Meet the nonprofit organizing second families for people experiencing poverty.
In some native cultures, poverty means “people without family.” This is why GatherFor, a New York City nonprofit, is supporting low-income residents by creating neighborhood families, dealing with the challenges of poverty by building collective wealth and power.
The need for new ways to fight poverty is greater than ever. U.S. poverty rates soared in 2022, jumping from 7.8% to 12%. It’s the largest jump on record, but it’s only an average. Poverty tends to concentrate in neighborhoods. For example, the poverty rate in Brownsville, a neighborhood in Brooklyn, NY, was three times the national average in 2021.
According to the Surgeon General, social isolation is, in fact, a key factor in poverty: “Connected communities generally experience higher levels of economic prosperity.”
Teju Ravilochan, the founder of GatherFor, found this to be true in watching his own parents move from poverty to prosperity—with the help of “countless acts of community and kindness.” He founded GatherFor out of a desire to intentionally create that connectedness for people experiencing poverty.
GatherFor’s model is different from other community support organizations. Instead of bringing in outsiders—experts, social workers, volunteers, benefit providers—GatherFor works with communities to build their own power. It organizes Neighbor Teams to act as second families to one another. Team members are neighbors who intentionally become friends. They live close to each other and are dealing with many of the same challenges. There are no “experts” per se, just neighbors that have pledged to support one another.
The ultimate goal: “Fierce belonging,” says Ravilochan. That fierce belonging is what empowers teams to lift each other out of poverty.
GatherFor is building community power
Each Neighbor Team is made is made up of five to seven families. Those families pledge to support each other for at least three months, with most continuing to support one another for two years or more. They intentionally create belonging by holding weekly meetings where they listen to each other’s stories and discuss the challenges they are facing. Team members show up to help each other and to feel connected.
Neighbor Teams pool funds and rotate who receives the full pool each month to help one another pay bills. They also watch one another’s kids to defray childcare costs. They help one another find food pantries and job opportunities and share how to navigate complex government support systems. The belonging these GatherFor neighbors create with each other also results in practical improvements in their lives.
For many people experiencing poverty, belonging to a Neighbor Team is life-changing. One GatherFor participant put it this way, “This is a family. I would do anything for this community. I went through a period of darkness, and they pulled me out of it.”
Another said, “When I have nowhere else to go, I have a group of people I can turn to.”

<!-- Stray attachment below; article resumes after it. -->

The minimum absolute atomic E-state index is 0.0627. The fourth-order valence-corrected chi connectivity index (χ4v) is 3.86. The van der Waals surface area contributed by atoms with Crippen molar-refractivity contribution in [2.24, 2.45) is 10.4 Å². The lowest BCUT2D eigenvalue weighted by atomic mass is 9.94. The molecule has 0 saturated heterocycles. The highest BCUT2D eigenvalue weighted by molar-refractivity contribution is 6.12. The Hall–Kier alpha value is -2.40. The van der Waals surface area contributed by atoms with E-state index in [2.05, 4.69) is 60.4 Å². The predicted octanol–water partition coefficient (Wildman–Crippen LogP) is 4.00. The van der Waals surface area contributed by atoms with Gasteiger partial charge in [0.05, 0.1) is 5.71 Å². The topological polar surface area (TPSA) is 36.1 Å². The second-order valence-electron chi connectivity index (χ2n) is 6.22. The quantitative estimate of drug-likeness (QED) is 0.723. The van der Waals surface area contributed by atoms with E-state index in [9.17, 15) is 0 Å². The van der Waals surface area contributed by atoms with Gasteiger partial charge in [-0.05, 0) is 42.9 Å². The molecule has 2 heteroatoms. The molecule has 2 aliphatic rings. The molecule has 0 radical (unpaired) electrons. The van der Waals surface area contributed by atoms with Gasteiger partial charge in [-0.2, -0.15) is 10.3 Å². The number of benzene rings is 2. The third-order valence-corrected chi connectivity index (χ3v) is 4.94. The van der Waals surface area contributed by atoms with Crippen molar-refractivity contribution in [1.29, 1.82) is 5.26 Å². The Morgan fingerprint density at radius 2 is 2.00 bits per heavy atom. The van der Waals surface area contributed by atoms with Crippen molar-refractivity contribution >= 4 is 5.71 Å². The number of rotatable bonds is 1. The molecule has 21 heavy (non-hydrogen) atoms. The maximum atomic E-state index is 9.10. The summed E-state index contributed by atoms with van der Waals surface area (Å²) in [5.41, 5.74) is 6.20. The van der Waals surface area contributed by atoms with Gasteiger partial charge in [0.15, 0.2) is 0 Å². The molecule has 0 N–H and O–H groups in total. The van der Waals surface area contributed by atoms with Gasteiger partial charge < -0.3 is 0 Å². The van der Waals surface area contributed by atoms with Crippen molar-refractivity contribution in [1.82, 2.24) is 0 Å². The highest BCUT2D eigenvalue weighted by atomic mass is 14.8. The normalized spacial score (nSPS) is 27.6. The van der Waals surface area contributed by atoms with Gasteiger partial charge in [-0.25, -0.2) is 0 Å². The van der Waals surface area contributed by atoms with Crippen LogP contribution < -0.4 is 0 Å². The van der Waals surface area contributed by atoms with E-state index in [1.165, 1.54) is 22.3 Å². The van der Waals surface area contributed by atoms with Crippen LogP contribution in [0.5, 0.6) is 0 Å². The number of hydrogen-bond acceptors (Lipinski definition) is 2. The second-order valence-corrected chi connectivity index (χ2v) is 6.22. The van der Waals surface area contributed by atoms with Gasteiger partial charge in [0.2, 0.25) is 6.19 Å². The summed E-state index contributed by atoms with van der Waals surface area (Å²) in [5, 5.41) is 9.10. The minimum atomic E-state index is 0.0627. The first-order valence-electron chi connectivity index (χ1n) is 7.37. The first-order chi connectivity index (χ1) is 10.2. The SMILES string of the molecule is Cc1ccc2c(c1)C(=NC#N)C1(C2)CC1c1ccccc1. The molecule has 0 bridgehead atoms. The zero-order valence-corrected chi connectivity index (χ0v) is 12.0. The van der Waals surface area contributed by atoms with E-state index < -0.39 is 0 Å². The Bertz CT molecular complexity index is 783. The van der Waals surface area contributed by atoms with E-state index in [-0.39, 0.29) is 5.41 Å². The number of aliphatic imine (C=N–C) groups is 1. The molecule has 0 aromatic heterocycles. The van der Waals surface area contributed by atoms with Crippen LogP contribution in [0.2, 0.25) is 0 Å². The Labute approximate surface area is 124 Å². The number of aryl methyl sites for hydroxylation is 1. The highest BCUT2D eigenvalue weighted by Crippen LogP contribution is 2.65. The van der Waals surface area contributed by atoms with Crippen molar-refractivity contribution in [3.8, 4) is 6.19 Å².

GatherFor provides financial assistance directly to community members by matching what they pool each month up to $500 and by providing each team with $300 per month to use for gatherings. The team decides how to use the money.
GatherFor is helping neighbors help each other
Ravilochan chose to pilot GatherFor in the Brooklyn neighborhood of Brownsville—with good reason.
One of the struggles of living in New York City public housing is that the New York City Housing Authority (NYCHA), the organization responsible for apartment maintenance, is spread thin. The average wait time for response is 18 days, with some waiting much longer. On their own, residents feel powerless to insist their needs are met, but together, one GatherFor team found a way to help an entire apartment community get help.
In fact, one of GatherFor’s foundational beliefs is that solutions to societal problems start with belonging.
GatherFor made 1,616 housing repairs
This summer, “Glenmore Proud,” a GatherFor Neighbor Team, decided they could help all their neighbors in the Glenmore Plaza, a Brownsville public housing complex. This team knocked on every door in the complex, collecting repair work orders.
They then submitted the work orders to NYCHA and made a promise—if NYCHA would complete the orders by a deadline in August, GatherFor teams would organize a neighborhood celebration. They dubbed the event a “kindness party.”
GatherFor supported the kindness party by reaching out to local businesses and municipal offices to participate. Altogether, 18 partner organizations provided free services, food, and gifts for more than 400 partygoers. Community members invited residents of nearby homeless shelters to come share a meal (some people said they hadn’t eaten in three to seven days), and Grow Brownsville, a local nonprofit, provided 50 free meals to send with these attendees when they left.
New York City Council Member Sandy Nurse’s office donated $422,000 to the Glenmore Plaza Resident Association to help repair the broken doors in Glenmore buildings. And NYCHA pulled through, completing 1,616 repairs in time for the party. The average response time was six days, three times faster than usual. The NYCHA repairs were made in 60 days, when many residents of Glenmore Plaza had been waiting years for these repairs.
The Glenmore Proud team has shown that neighbors working together can solve big problems, even in the midst of poverty. Although they and other GatherFor teams are looking forward to more kindness parties, they’ve also learned that fierce belonging comes through many small acts of love and support.